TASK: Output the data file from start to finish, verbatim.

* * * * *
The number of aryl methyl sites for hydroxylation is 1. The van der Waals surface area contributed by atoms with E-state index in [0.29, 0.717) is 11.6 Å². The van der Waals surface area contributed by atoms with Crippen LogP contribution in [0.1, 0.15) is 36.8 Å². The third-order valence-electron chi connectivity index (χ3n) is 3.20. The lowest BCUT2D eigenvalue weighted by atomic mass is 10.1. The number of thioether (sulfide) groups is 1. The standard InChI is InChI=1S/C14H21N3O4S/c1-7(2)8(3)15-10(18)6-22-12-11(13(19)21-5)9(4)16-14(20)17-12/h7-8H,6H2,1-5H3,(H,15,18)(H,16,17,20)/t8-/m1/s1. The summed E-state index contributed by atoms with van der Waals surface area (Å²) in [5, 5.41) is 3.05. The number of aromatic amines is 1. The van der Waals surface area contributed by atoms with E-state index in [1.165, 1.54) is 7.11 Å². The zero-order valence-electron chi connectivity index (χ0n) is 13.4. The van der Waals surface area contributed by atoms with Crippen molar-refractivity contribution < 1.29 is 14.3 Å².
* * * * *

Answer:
The number of aryl methyl sites for hydroxylation is 1. The van der Waals surface area contributed by atoms with E-state index in [0.29, 0.717) is 11.6 Å². The van der Waals surface area contributed by atoms with Crippen LogP contribution in [0.1, 0.15) is 36.8 Å². The third-order valence-electron chi connectivity index (χ3n) is 3.20. The lowest BCUT2D eigenvalue weighted by atomic mass is 10.1. The number of thioether (sulfide) groups is 1. The standard InChI is InChI=1S/C14H21N3O4S/c1-7(2)8(3)15-10(18)6-22-12-11(13(19)21-5)9(4)16-14(20)17-12/h7-8H,6H2,1-5H3,(H,15,18)(H,16,17,20)/t8-/m1/s1. The summed E-state index contributed by atoms with van der Waals surface area (Å²) in [5, 5.41) is 3.05. The number of aromatic amines is 1. The van der Waals surface area contributed by atoms with E-state index in [1.165, 1.54) is 7.11 Å². The zero-order valence-electron chi connectivity index (χ0n) is 13.4. The van der Waals surface area contributed by atoms with Crippen molar-refractivity contribution < 1.29 is 14.3 Å².